• Live migration performance options. Applies to Hyper-V in Windows Server 2012 R2.

    The performance options can reduce overhead on the network and CPU usage in addition to the reducing the amount of time for a live migration. Hyper-V administrators can configure the appropriate live migration performance options based on their environment and requirements.

    The following live migrations performance options are available.

     

    Option Description

    TCP/IP

    The memory of the virtual machine is copied to the destination server over a TCP/IP connection. This is the same method that is used in Hyper-V in Windows Server 2012.

    Compression

    The memory content of the virtual machine that is being migrated is compressed and then copied to the destination server over a TCP/IP connection.

    noteNote
    This is the default setting in Hyper-V in Windows Server 2012 R2.

    SMB

    The memory content of the virtual machine is copied to the destination server over a SMB 3.0 connection.

    • SMB Direct is used when the network adapters on the source and destination servers have Remote Direct Memory Access (RDMA) capabilities enabled.

    • SMB Multichannel automatically detects and uses multiple connections when a proper SMB Multichannel configuration is identified.

    For more information, see Improve Performance of a File Server with SMB Direct.



  • Will you allow live migration traffic through any available network, or isolate the traffic to specific networks? As a security best practice, we recommend that you isolate the traffic onto trusted, private networks because live migration traffic is not encrypted when it is sent over the network. Network isolation can be achieved through a physically isolated network or through another trusted networking technology such as VLANs.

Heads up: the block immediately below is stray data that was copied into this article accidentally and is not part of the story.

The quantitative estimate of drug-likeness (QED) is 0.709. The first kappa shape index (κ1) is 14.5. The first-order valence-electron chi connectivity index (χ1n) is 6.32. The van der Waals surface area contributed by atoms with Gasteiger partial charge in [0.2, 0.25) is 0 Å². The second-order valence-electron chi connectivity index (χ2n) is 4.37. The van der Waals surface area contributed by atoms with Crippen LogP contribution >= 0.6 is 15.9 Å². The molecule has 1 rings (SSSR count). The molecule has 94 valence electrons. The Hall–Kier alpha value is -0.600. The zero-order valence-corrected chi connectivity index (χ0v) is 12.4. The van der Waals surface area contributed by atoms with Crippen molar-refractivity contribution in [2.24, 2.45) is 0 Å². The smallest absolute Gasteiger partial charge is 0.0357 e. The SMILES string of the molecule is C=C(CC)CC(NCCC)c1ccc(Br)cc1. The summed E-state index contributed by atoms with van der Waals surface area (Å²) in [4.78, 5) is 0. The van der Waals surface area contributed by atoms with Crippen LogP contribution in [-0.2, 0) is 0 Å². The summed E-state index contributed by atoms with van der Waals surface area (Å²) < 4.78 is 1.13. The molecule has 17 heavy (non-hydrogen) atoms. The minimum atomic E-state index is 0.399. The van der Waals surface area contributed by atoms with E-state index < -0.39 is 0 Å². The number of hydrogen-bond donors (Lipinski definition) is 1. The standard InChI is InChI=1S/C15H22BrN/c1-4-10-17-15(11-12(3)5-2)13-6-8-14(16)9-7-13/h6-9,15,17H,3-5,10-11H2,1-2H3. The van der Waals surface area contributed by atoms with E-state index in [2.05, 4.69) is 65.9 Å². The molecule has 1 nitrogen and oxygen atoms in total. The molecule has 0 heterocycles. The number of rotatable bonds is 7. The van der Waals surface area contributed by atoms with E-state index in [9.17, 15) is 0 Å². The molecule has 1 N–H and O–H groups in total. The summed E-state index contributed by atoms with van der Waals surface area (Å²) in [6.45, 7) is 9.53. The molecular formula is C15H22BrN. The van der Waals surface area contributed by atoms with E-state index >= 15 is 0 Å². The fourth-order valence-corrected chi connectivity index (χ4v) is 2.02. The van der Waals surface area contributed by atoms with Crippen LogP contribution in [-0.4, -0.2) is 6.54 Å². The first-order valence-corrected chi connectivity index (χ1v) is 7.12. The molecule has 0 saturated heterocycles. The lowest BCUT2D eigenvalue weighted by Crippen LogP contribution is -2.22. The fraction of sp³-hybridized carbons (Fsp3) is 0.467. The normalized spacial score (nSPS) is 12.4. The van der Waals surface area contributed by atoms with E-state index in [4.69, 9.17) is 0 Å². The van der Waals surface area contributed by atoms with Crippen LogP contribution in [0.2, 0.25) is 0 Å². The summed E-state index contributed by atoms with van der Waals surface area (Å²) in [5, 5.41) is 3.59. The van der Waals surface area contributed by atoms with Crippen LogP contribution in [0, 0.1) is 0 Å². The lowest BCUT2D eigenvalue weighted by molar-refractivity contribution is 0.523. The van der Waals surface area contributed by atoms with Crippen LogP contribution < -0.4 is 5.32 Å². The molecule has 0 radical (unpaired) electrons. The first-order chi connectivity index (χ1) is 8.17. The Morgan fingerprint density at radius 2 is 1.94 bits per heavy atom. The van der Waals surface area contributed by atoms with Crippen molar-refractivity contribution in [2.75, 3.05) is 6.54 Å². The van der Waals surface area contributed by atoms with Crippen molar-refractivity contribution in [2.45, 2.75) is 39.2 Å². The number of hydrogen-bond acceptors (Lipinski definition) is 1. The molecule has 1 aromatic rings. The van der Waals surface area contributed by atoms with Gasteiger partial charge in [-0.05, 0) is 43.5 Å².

If you have decided to use Kerberos to authenticate live migration traffic, configure constrained delegation before you proceed to the rest of the steps. As noted in the “Prerequisites” section, you must use an account that is a member of the Domain Administrators group to configure constrained delegation.

  1. Open the Active Directory Users and Computers snap-in. For example, to do this from Server Manager, select the server if it not already selected. After the server is selected, click Tools, and then click Active Directory Users and Computers. This opens the Active Directory Users and Computers snap-in.

  2. From the navigation pane, select the domain and double-click the Computers folder.

  3. From the Computers folder, right-click the computer account of the source server and then click Properties.

  4. In the Properties dialog box, click the Delegation tab.

  5. On the delegation tab, select Trust this computer for delegation to the specified services only. Under that option, select Use Kerberos only.

  6. Click Add.

  7. In the Add Services dialog box, click Users or Computers.

  8. In the Select Users or Computers dialog box, type the name of the destination server. Click Check Names to verify that you typed the name correctly, and then click OK.

  9. In the Add Services dialog box, in the list of available services, do the following and then click OK.

    • To move virtual machine storage, select cifs. This is required if you want to move the storage along with the virtual machine, as well as if you want to move only a virtual machine’s storage. If the server is configured to use SMB storage for Hyper-V, this should already be selected.

    • To move virtual machines, select Microsoft Virtual System Migration Service.

  10. On the Delegation tab of the Properties dialog box, verify that the services you selected in the previous step are listed as the services to which the destination computer can present delegated credentials. Click OK.